Penghu 1 was recovered from the seafloor off the coast of Taiwan. Photo by Y. Kaifu/Nature.
TAIPEI, Taiwan, Jan. 28 (UPI) -- That ape begat early man and early man begat modern is relatively clear. But the confused evolutionary transition from early to modern man is littered with abandoned lineages, species and groups of early humans long extinct -- Neanderthals, Denisovans, Homo erectus, Homo floresiensis.
That list of early human relatives may soon grow, thanks to a new fossil discovered off the coast of Taiwan. Researchers say the jawbone, scooped up off the ocean floor by the net of a local fisherman, could belong to an unidentified species of primitive human.
Researchers say the fossil belonged to an early human who lived somewhere between 10,000 and 190,000 years ago. Because the jawbone is more robust than the H. erectus jawbones found in Java and Northern China, researchers have floated the possibility that the newly analyzed fossil belonged to an ancient hominin species that predates modern man's arrival in Asia.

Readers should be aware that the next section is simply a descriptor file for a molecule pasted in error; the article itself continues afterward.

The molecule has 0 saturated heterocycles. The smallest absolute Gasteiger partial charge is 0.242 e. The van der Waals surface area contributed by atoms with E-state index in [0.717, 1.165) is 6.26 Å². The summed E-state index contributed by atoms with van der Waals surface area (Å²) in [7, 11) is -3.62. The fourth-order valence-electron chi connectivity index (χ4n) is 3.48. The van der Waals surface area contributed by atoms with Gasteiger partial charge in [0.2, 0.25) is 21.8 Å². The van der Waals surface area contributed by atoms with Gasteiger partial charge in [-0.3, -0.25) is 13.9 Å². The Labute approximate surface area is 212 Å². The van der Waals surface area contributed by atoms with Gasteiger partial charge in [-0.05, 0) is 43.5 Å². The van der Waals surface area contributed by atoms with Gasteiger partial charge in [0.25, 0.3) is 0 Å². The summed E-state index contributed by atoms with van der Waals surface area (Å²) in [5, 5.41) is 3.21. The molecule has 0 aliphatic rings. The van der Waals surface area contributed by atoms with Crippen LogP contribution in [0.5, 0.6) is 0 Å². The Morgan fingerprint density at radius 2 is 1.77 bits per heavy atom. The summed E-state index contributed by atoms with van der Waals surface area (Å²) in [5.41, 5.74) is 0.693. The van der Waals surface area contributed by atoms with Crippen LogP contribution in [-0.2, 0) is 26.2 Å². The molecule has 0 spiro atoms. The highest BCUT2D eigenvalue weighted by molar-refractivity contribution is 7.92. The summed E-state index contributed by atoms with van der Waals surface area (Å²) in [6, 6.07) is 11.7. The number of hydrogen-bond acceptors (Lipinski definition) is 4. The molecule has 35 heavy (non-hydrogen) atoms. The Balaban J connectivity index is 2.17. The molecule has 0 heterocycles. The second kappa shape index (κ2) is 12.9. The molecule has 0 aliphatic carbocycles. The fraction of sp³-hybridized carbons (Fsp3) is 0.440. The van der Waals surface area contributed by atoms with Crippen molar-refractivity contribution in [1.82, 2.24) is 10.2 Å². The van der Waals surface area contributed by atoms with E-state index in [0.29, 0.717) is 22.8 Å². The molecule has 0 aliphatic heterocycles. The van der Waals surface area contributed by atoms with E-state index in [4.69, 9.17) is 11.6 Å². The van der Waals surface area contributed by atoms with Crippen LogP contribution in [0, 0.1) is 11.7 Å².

Scientists say the fossil, dubbed Penghu 1, is similar to a 400,000-year-old jawbone discovered a few years ago in Southern China, roughly 600 miles north of Taiwan.
Still, researchers aren't prepared to make any definitive judgement as to the jawbone's place on the evolutionary tree of early man.
"We need other skeletal parts to evaluate the degree of its uniqueness," study co-author Yousuke Kaifu, a paleoanthropologist at Japan's National Museum of Nature and Science, told LiveScience. "The question of species can be effectively discussed after those steps."
Still, the discovery is exciting. It's the first evidence of ancient man in Taiwan.
"The available evidence at least does not exclude the possibility that they survived until the appearance of Homo sapiens in the region, and it is tempting to speculate about their possible contact," Kaifu told Discovery News.
The study was published this week in the journal Nature Communications.